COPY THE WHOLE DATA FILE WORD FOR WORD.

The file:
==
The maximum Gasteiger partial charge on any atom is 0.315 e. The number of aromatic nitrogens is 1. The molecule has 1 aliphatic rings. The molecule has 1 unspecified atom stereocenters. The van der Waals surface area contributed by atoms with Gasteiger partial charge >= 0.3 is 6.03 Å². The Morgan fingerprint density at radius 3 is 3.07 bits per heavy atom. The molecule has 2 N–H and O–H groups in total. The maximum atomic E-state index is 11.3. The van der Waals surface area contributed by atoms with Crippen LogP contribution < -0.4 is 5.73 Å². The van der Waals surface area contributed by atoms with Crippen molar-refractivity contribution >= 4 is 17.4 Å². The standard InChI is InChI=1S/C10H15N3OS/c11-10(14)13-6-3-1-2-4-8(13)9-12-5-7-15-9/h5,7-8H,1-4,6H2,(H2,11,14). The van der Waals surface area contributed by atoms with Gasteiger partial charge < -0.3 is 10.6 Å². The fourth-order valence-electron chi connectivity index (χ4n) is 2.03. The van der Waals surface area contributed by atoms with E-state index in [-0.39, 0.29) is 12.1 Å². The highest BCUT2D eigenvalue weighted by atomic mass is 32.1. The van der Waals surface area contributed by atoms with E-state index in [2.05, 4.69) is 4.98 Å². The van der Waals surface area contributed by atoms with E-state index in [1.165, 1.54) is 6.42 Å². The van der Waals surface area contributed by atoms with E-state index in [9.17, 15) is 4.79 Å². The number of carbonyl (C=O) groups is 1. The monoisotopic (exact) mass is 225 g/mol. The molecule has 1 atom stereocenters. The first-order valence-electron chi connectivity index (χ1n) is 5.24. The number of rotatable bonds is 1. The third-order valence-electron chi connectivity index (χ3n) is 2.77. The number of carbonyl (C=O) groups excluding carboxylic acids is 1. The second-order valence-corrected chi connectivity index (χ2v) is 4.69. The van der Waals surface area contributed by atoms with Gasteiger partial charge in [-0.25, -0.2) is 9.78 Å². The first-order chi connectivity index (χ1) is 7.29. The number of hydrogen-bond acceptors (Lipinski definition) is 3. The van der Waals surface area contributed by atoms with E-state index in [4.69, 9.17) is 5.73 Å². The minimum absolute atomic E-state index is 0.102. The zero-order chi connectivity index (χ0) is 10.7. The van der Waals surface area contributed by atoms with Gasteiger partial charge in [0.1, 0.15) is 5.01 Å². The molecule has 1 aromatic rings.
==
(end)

The maximum Gasteiger partial charge on any atom is 0.315 e. The number of aromatic nitrogens is 1. The molecule has 1 aliphatic rings. The molecule has 1 unspecified atom stereocenters. The van der Waals surface area contributed by atoms with Gasteiger partial charge >= 0.3 is 6.03 Å². The Morgan fingerprint density at radius 3 is 3.07 bits per heavy atom. The molecule has 2 N–H and O–H groups in total. The maximum atomic E-state index is 11.3. The van der Waals surface area contributed by atoms with Crippen LogP contribution < -0.4 is 5.73 Å². The van der Waals surface area contributed by atoms with Crippen molar-refractivity contribution >= 4 is 17.4 Å². The standard InChI is InChI=1S/C10H15N3OS/c11-10(14)13-6-3-1-2-4-8(13)9-12-5-7-15-9/h5,7-8H,1-4,6H2,(H2,11,14). The van der Waals surface area contributed by atoms with Gasteiger partial charge < -0.3 is 10.6 Å². The fourth-order valence-electron chi connectivity index (χ4n) is 2.03. The van der Waals surface area contributed by atoms with E-state index in [-0.39, 0.29) is 12.1 Å². The highest BCUT2D eigenvalue weighted by atomic mass is 32.1. The van der Waals surface area contributed by atoms with E-state index in [2.05, 4.69) is 4.98 Å². The van der Waals surface area contributed by atoms with E-state index in [1.165, 1.54) is 6.42 Å². The van der Waals surface area contributed by atoms with E-state index in [9.17, 15) is 4.79 Å². The number of carbonyl (C=O) groups is 1. The monoisotopic (exact) mass is 225 g/mol. The molecule has 1 atom stereocenters. The first-order valence-electron chi connectivity index (χ1n) is 5.24. The number of rotatable bonds is 1. The third-order valence-electron chi connectivity index (χ3n) is 2.77. The number of carbonyl (C=O) groups excluding carboxylic acids is 1. The second-order valence-corrected chi connectivity index (χ2v) is 4.69. The van der Waals surface area contributed by atoms with Gasteiger partial charge in [-0.25, -0.2) is 9.78 Å². The first-order chi connectivity index (χ1) is 7.29. The number of hydrogen-bond acceptors (Lipinski definition) is 3. The van der Waals surface area contributed by atoms with E-state index in [4.69, 9.17) is 5.73 Å². The minimum absolute atomic E-state index is 0.102. The zero-order chi connectivity index (χ0) is 10.7. The van der Waals surface area contributed by atoms with Gasteiger partial charge in [0.1, 0.15) is 5.01 Å². The molecule has 1 aromatic rings.